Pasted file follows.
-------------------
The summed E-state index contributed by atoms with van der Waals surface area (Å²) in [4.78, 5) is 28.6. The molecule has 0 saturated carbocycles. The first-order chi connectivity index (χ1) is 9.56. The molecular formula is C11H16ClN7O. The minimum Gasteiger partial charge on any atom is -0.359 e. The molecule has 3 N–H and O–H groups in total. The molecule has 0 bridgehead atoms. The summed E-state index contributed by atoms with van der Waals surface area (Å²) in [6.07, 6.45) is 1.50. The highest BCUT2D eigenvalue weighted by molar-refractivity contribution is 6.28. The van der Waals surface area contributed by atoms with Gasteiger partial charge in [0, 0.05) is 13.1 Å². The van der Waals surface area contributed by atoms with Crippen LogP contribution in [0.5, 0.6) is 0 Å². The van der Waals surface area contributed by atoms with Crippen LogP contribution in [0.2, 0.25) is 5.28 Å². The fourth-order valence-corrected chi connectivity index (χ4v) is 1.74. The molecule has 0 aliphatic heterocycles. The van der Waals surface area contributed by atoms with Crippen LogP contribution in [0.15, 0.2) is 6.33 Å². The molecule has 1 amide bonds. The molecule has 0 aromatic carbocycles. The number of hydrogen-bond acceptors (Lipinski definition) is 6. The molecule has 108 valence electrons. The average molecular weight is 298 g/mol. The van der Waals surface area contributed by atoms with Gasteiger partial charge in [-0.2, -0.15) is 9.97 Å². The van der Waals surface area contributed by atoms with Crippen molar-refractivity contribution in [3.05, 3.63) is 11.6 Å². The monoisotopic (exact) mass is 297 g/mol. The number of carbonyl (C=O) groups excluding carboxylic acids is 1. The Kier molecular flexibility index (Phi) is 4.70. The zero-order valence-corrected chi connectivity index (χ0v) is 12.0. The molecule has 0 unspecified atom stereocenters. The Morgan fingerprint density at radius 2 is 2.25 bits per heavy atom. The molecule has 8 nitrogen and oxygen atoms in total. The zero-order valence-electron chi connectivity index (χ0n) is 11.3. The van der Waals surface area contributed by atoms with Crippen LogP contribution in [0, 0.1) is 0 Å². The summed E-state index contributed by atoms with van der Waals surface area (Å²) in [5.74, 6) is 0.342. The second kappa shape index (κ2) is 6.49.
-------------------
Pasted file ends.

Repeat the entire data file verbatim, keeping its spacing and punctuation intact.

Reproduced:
The summed E-state index contributed by atoms with van der Waals surface area (Å²) in [4.78, 5) is 28.6. The molecule has 0 saturated carbocycles. The first-order chi connectivity index (χ1) is 9.56. The molecular formula is C11H16ClN7O. The minimum Gasteiger partial charge on any atom is -0.359 e. The molecule has 3 N–H and O–H groups in total. The molecule has 0 bridgehead atoms. The summed E-state index contributed by atoms with van der Waals surface area (Å²) in [6.07, 6.45) is 1.50. The highest BCUT2D eigenvalue weighted by molar-refractivity contribution is 6.28. The van der Waals surface area contributed by atoms with Gasteiger partial charge in [0, 0.05) is 13.1 Å². The van der Waals surface area contributed by atoms with Crippen LogP contribution in [0.5, 0.6) is 0 Å². The van der Waals surface area contributed by atoms with Crippen LogP contribution in [0.2, 0.25) is 5.28 Å². The fourth-order valence-corrected chi connectivity index (χ4v) is 1.74. The molecule has 0 aliphatic heterocycles. The van der Waals surface area contributed by atoms with Crippen LogP contribution in [0.15, 0.2) is 6.33 Å². The molecule has 1 amide bonds. The molecule has 0 aromatic carbocycles. The number of hydrogen-bond acceptors (Lipinski definition) is 6. The molecule has 108 valence electrons. The average molecular weight is 298 g/mol. The van der Waals surface area contributed by atoms with Gasteiger partial charge in [-0.2, -0.15) is 9.97 Å². The van der Waals surface area contributed by atoms with Crippen molar-refractivity contribution in [3.05, 3.63) is 11.6 Å². The monoisotopic (exact) mass is 297 g/mol. The number of carbonyl (C=O) groups excluding carboxylic acids is 1. The Kier molecular flexibility index (Phi) is 4.70. The zero-order valence-corrected chi connectivity index (χ0v) is 12.0. The molecule has 0 unspecified atom stereocenters. The Morgan fingerprint density at radius 2 is 2.25 bits per heavy atom. The molecule has 8 nitrogen and oxygen atoms in total. The zero-order valence-electron chi connectivity index (χ0n) is 11.3. The van der Waals surface area contributed by atoms with Crippen LogP contribution in [0, 0.1) is 0 Å². The summed E-state index contributed by atoms with van der Waals surface area (Å²) in [5.74, 6) is 0.342. The second kappa shape index (κ2) is 6.49.